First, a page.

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The WILT Archive
Since I like to write, quite a few people have suggested I write a blog. But I’m not especially interested in writing about myself. I did enough of that in my book (A Cure For Gravity) and even that is as much about music as it is about me.
Writing about music is difficult, but I still find it interesting to try. So, once a month, I’m going to write a few words about a few things I’ve been listening to. It can’t hurt, and who knows, it might even do some good.
Like most music fans, I suppose, I occasionally go through phases of listening a lot to one particular artist. Sometimes I even get a weird feeling that that artist is calling to me, across time and space, even from beyond the grave.
I grew up knowing Louis Armstrong as a somewhat comical figure on TV, sweating and grinning and singing What A Wonderful World in a gravelly voice. People liked to imitate that voice, which was a sort of musical equivalent to saying 'you dirty rat' and thinking you sounded like Jimmy Cagney.
The judgments of youth can be harsh and unforgiving. Even when I became interested in jazz as a teenager, I was more drawn to things like Miles Davis' Bitches Brew or Coltrane's Love Supreme. Anything before Charlie Parker sounded corny to me: smarmy Big Bands fronted by the Something-or-other Sisters, and some nonsense called Trad Jazz, which was played by wankers in matching waistcoats and bowler hats.
But one of the really great things about getting older is letting go not just of plain ignorance, but of peer pressure, snobbery and inverted snobbery, and fashionable or anti-fashionable prejudice, and learning to appreciate art within its own context and its own frames of reference. And when you can do that, I think you can sometimes pass through to an even higher plane, where it just is what it is, and what it is, is great art and a joy.
For reasons I can't explain, Louis Armstrong has lately become a presence in my life. I seem to keep hearing him in shops or restaurants, and a few weeks ago at a flea market, a gorgeous 1935 photo of him seemed to jump into my hand and demand to be framed. It's actually a page from a glossy magazine, promoting his upcoming shows at Connie's Inn in Harlem. By that time, he was a big star, and yet the accompanying text (under the heading 'Jazz Dazzler!') makes it clear that he was still seen as a cutting-edge, pretty much unprecedented figure. It's an intriguing paradox that his music was seen as on the one hand, 'savage' or 'primitive', and on the other, disturbingly – or excitingly - abstract and modernistic.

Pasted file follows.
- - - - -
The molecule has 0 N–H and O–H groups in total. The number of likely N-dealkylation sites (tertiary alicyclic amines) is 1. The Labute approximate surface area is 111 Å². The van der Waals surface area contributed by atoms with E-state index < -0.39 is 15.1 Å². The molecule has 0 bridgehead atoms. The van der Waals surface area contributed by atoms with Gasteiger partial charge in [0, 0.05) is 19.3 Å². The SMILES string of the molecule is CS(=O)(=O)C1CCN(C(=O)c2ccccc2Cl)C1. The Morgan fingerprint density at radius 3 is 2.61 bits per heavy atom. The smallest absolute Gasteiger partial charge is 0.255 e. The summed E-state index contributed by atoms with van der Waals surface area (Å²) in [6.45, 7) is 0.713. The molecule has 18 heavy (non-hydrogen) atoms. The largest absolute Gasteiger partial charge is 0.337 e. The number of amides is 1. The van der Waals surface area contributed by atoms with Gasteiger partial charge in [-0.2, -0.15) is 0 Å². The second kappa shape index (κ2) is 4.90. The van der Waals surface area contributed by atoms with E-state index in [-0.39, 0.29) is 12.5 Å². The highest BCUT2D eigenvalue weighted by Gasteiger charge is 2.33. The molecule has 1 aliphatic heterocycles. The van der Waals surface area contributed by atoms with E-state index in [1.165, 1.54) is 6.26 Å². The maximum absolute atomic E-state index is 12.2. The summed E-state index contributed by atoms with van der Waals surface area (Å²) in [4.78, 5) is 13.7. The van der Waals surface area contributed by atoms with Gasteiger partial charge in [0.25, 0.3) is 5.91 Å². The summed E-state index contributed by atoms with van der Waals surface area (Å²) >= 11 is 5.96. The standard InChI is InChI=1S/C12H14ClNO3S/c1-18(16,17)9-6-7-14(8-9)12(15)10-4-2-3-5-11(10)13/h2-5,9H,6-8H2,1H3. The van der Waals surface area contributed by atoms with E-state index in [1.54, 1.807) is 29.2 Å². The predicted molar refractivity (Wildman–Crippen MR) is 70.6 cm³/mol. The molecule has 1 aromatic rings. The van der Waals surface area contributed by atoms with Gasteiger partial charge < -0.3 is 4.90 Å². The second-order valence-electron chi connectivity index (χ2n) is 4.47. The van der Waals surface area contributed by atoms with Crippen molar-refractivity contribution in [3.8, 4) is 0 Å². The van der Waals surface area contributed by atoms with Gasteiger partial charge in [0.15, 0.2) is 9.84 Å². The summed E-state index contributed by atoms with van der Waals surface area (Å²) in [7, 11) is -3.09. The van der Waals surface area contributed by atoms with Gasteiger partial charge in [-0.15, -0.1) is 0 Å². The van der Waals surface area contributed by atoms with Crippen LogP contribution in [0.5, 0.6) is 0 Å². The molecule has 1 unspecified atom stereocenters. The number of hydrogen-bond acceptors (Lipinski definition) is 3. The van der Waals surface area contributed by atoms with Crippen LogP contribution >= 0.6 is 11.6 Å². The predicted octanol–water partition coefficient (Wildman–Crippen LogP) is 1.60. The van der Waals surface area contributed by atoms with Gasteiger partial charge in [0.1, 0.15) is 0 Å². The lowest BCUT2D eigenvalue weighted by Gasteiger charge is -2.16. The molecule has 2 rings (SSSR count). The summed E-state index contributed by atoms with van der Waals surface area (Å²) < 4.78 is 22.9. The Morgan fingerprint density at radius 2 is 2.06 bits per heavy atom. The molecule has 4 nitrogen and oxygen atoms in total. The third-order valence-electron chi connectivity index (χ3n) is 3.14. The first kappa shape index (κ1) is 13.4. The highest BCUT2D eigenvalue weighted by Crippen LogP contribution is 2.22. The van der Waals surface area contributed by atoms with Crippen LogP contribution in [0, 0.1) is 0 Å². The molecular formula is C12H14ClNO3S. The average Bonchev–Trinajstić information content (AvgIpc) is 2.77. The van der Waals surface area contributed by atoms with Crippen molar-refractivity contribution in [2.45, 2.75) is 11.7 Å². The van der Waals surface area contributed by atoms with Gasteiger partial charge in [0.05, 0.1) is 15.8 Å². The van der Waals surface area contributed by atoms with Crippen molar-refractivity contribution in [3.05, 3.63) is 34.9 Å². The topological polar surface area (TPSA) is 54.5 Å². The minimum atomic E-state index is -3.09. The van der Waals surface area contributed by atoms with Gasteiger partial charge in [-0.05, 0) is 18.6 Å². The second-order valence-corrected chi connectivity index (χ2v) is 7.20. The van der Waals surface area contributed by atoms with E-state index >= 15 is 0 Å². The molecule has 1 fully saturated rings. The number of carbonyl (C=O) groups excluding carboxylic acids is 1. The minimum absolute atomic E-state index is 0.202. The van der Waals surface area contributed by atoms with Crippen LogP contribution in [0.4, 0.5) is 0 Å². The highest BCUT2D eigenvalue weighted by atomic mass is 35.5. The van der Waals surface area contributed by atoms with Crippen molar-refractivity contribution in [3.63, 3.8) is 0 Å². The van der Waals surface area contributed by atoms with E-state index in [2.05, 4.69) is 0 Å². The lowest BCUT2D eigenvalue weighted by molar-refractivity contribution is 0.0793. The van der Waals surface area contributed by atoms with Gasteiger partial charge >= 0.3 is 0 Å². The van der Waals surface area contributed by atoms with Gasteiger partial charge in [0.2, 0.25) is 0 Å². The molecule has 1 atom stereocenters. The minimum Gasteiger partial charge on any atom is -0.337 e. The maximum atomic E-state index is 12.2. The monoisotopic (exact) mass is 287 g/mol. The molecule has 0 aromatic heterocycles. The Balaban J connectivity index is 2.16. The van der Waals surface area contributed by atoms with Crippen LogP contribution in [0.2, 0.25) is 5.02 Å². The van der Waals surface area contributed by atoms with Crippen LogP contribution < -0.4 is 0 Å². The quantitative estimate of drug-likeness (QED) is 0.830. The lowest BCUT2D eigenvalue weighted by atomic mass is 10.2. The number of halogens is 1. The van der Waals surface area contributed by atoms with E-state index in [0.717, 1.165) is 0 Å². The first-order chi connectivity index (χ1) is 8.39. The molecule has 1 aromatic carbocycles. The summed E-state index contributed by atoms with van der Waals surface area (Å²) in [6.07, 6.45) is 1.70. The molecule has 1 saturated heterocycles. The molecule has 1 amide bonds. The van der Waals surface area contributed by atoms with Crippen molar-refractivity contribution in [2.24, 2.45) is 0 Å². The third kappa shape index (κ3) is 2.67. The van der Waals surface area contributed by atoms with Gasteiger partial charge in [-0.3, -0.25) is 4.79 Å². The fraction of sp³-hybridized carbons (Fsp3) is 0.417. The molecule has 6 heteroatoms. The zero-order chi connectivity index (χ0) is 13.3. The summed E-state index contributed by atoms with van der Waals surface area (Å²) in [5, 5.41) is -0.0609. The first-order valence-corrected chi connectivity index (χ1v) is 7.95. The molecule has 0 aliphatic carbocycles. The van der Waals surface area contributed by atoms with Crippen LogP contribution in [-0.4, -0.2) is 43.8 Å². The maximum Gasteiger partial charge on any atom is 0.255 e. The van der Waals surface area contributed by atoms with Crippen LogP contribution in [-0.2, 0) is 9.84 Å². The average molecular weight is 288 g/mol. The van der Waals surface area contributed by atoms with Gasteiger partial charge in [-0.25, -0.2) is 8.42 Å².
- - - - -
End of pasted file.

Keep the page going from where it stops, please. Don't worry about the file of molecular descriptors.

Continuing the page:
He was certainly more ahead of his time than I ever suspected until a few years ago. One small example: I always thought Frank Sinatra was the first singer to figure out that a microphone enabled you to sing in a new, softer style, and to create a feeling of intimacy, while still reaching a lot of people. Later I learned that Bing Crosby did it earlier, but now I realise that Louis Armstrong did it first – at a time when a singer couldn't even count on having a microphone, and had to be able to sing loud (which he could do too). As it turns out, there isn't much, in the field of jazz and popular music, that Louis didn't do first.
I've also just finished reading Thomas Brothers' monumental Louis Armstrong – Master of Modernism, which explores in meticulous detail the period of Armstrong's life which most interests me, roughly from his move from New Orleans to Chicago in 1924, to his creative and commercial breakthroughs of the early 1930s. There's so much in here that I never knew: for instance, that throughout the 1920s, the word 'jazz' had several different meanings, depending on context; and that in his Chicago years Armstrong didn't just play and sing but also danced, took part in comic skits, and even appeared in drag. He never saw any contradiction between being an artist and an entertainer, and he remained as seriously committed to giving the audience a great time as he was to being the greatest trumpet player in the world. This put him at odds with a lot of later jazzmen. He would never have understood Miles Davis playing with his back to the audience.